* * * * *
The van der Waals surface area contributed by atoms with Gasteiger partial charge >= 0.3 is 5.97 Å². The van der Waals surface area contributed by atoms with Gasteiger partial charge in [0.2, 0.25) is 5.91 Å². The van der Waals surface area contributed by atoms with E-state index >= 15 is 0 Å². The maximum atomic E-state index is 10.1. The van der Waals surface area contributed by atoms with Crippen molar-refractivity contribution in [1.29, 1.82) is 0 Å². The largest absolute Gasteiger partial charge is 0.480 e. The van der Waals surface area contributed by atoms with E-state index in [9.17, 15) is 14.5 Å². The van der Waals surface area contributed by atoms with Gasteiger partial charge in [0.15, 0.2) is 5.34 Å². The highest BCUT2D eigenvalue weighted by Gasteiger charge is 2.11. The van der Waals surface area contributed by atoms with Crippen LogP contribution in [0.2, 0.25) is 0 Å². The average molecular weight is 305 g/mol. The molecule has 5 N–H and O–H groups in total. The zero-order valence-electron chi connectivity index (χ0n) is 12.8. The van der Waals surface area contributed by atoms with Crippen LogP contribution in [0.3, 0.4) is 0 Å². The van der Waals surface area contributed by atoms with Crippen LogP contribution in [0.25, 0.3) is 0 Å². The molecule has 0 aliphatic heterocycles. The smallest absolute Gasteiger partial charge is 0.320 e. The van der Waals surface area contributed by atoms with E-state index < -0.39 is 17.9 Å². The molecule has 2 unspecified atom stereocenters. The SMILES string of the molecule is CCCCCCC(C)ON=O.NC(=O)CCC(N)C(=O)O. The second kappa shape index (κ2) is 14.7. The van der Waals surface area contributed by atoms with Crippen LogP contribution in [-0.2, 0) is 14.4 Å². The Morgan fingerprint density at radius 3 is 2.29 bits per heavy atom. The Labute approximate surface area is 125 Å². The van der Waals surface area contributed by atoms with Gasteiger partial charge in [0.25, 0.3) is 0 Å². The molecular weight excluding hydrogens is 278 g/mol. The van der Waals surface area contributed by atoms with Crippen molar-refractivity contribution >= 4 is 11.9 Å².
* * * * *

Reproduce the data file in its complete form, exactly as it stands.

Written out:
The van der Waals surface area contributed by atoms with Gasteiger partial charge >= 0.3 is 5.97 Å². The van der Waals surface area contributed by atoms with Gasteiger partial charge in [0.2, 0.25) is 5.91 Å². The van der Waals surface area contributed by atoms with E-state index >= 15 is 0 Å². The maximum atomic E-state index is 10.1. The van der Waals surface area contributed by atoms with Crippen molar-refractivity contribution in [1.29, 1.82) is 0 Å². The largest absolute Gasteiger partial charge is 0.480 e. The van der Waals surface area contributed by atoms with E-state index in [9.17, 15) is 14.5 Å². The van der Waals surface area contributed by atoms with Gasteiger partial charge in [0.15, 0.2) is 5.34 Å². The highest BCUT2D eigenvalue weighted by Gasteiger charge is 2.11. The van der Waals surface area contributed by atoms with Crippen LogP contribution in [0.2, 0.25) is 0 Å². The average molecular weight is 305 g/mol. The molecule has 5 N–H and O–H groups in total. The zero-order valence-electron chi connectivity index (χ0n) is 12.8. The van der Waals surface area contributed by atoms with Crippen LogP contribution in [0.3, 0.4) is 0 Å². The van der Waals surface area contributed by atoms with Crippen LogP contribution in [0.25, 0.3) is 0 Å². The molecule has 0 aliphatic heterocycles. The smallest absolute Gasteiger partial charge is 0.320 e. The van der Waals surface area contributed by atoms with E-state index < -0.39 is 17.9 Å². The molecule has 2 unspecified atom stereocenters. The SMILES string of the molecule is CCCCCCC(C)ON=O.NC(=O)CCC(N)C(=O)O. The second kappa shape index (κ2) is 14.7. The van der Waals surface area contributed by atoms with Crippen LogP contribution in [-0.2, 0) is 14.4 Å². The Morgan fingerprint density at radius 3 is 2.29 bits per heavy atom. The Labute approximate surface area is 125 Å². The van der Waals surface area contributed by atoms with Gasteiger partial charge in [0.25, 0.3) is 0 Å². The molecular weight excluding hydrogens is 278 g/mol. The van der Waals surface area contributed by atoms with Crippen molar-refractivity contribution >= 4 is 11.9 Å².